D.I.Y Sweater Yarn Rescue

Inspiration is such a funny thing. It never comes when you're looking for it, but seems to jump out at you when ever it so pleases, usually when you are unprepared. I had a lot planned for this weekend, lists, but the winds of creativity set my course askew. 

Saturday morning J decided he wanted to wake up at 6 am. I tried to convince him that sleeping in would be so luxurious and fun but  he didn't believe me, he just demanded his yogurt and stared at me like I was bothering him by talking to him before he's gotten the chance to fully wake up. (He is already just like his daddy.) So we started the day and when X woke up he took us to our honey hole of a thrift store, no I wont tell you where it is. I wasn't expecting to find much, I was still pretty tired, but the moment I walked through those doors and the sweet and sickly smell of old clothes and couches hit me, I got excited. 

The diamond of my finds was this sweater for $6 dollars : 

Which turned into this:

I wanted to make a tutorial but I got a little too excited and forgot to photograph a few steps. Ooops. Then I thought about it and Ive decided that a video would be a better way to show how to do this. There are also a few important things to look for in a sweater that you intend to unravel, such as determining if it was machine surged together (which means you can't recycle the yarn, unless you want hundreds of knots) or if was hand assembled, you can determine this by the seams. You should also check the fiber content, you don't want to invest all of your time and effort into unraveling a bunch of junk yarn. In the mean time, these are a few of the steps: 

1. Turn the garment inside out and get a look at the seams. You can tell this sweater was not surged by the neat line of double v's down the center, this signals that it was probably mattress stitched together. If you are familiar with mattress stitch, finding the thread used to stitch both knitted pieces together should be simple for you. The photo below shows that thread. 

Step 2: This is the silly part. you can literally pull this thread and the whole seam will come apart in seconds. It's glorious. I didn't learn this trick until I had tried tediously snipping the same thread at each row, which takes forever and ends up giving you tired hands. LOOK FOR THE THREAD! PULL IT! 

Ta da! This is the front and back of the sweater, all ready for unwinding after removing the seam thread. Now, this is where I forgot to photograph a few of the steps, including how to unseam the arms. I promise the video will demonstrate this a lot better. 

Here are the sleeves and the cowl neck of the sweater, and my little foot.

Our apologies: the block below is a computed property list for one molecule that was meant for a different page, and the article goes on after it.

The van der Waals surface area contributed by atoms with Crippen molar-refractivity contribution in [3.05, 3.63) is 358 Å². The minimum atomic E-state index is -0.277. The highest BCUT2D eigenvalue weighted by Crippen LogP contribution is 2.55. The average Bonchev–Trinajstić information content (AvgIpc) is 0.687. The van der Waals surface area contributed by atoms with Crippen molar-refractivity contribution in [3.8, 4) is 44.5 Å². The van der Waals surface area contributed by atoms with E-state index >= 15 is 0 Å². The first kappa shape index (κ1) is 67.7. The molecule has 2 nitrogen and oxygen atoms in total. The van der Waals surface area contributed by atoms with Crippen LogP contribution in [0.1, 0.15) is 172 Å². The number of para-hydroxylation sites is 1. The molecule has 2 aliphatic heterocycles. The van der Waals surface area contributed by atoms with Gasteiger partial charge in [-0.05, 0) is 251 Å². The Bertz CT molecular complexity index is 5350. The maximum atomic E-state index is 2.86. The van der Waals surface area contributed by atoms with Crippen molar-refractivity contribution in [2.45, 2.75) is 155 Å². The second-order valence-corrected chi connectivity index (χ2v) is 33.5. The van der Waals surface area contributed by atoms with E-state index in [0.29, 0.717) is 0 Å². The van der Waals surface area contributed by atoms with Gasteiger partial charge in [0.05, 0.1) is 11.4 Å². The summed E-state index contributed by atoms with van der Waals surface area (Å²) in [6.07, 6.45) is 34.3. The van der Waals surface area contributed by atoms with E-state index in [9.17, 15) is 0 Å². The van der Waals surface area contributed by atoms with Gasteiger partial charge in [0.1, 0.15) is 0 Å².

The next few steps include determining if the sweater was knit top down or bottom up. If you try to pull from the opposite end of the way it was originally knitted, it simply wont be easy. This sweater was knit top down. Once you locate the beginning of the knitting you can literally start ripping the stitches back and "harvesting" your yarn. I have tried several ways keep the unraveled yarn organized, but the best way to rip back AND keep the yarn tidy is to use a ball winder. 

It took maybe an hour in total to unravel the whole thing once I got started with the ball winder. I sort of go into a little trance at this point, and I get a little crazy thinking about how I'm cheating the system about getting all this gorgeous yarn for a few dollars and little work. 

Look at that pretty little yarn cake!
I have yet to weigh the yarn to determine the yardage but my guess is that its about 700+ yards. A similar yarn sells online and at most knitting shops for about $20 for 100 yards, so by doing this I have potentially saved $134 hahah! I am giddy just thinking about it. Oh the things this poor forgotten and abandoned sweater can become! There is a sense of redemption in this for me, it's a little intense. Have you ever seen the dumpster diving skit in the show Portlandia? (which is amazing, you have to check it out, by far the most hilarious representation of hipsters I have come across.) There is this ridiculous sound that Meg makes when she finds something she thinks is cute. This is me, with sweaters.

So, like I said, I am planning on doing a video tutorial (maybe this weekend) so that you can do this too! What a great way to save money, repurpose items which can be redeemable and reduce waste. Oh, also I did this on Earth Day, so I get extra points..haha. I will do an update with what ever this yummy yarn turns into to bring it full circle. What would you make this into?! 


  1. Thanks Arabella! I'm working on getting a proper video tutorial up soon so check back!

  2. Thanks Arabella! I'm working on getting a proper video tutorial up soon so check back!